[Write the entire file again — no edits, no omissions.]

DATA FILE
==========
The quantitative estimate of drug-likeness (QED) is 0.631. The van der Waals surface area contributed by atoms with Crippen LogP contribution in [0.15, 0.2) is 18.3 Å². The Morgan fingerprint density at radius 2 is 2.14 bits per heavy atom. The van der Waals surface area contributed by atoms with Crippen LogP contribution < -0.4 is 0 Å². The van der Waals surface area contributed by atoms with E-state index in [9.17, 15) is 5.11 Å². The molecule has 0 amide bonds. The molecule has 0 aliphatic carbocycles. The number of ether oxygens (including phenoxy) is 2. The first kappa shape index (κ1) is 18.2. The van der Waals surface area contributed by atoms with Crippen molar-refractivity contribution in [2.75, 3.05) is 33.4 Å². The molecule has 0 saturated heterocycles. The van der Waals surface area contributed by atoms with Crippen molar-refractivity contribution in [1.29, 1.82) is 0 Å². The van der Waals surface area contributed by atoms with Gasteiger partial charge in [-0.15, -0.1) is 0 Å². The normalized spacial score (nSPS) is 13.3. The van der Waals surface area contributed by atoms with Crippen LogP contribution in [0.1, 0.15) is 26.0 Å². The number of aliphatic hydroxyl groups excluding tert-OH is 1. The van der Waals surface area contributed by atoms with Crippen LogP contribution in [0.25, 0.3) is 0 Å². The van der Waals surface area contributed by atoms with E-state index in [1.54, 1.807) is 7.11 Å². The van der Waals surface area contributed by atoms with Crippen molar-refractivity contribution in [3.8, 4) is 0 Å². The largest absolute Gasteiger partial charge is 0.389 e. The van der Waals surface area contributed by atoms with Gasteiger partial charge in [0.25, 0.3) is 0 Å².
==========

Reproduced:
The quantitative estimate of drug-likeness (QED) is 0.631. The van der Waals surface area contributed by atoms with Crippen LogP contribution in [0.15, 0.2) is 18.3 Å². The Morgan fingerprint density at radius 2 is 2.14 bits per heavy atom. The van der Waals surface area contributed by atoms with Crippen LogP contribution < -0.4 is 0 Å². The van der Waals surface area contributed by atoms with E-state index in [9.17, 15) is 5.11 Å². The molecule has 0 amide bonds. The molecule has 0 aliphatic carbocycles. The number of ether oxygens (including phenoxy) is 2. The first kappa shape index (κ1) is 18.2. The van der Waals surface area contributed by atoms with Crippen molar-refractivity contribution in [2.75, 3.05) is 33.4 Å². The molecule has 0 saturated heterocycles. The van der Waals surface area contributed by atoms with Crippen molar-refractivity contribution in [1.29, 1.82) is 0 Å². The van der Waals surface area contributed by atoms with Gasteiger partial charge in [-0.15, -0.1) is 0 Å². The normalized spacial score (nSPS) is 13.3. The van der Waals surface area contributed by atoms with Crippen LogP contribution in [0.1, 0.15) is 26.0 Å². The number of aliphatic hydroxyl groups excluding tert-OH is 1. The van der Waals surface area contributed by atoms with Crippen LogP contribution in [0.25, 0.3) is 0 Å². The van der Waals surface area contributed by atoms with E-state index in [1.54, 1.807) is 7.11 Å². The van der Waals surface area contributed by atoms with Crippen molar-refractivity contribution in [3.8, 4) is 0 Å². The largest absolute Gasteiger partial charge is 0.389 e. The van der Waals surface area contributed by atoms with Gasteiger partial charge in [0.25, 0.3) is 0 Å².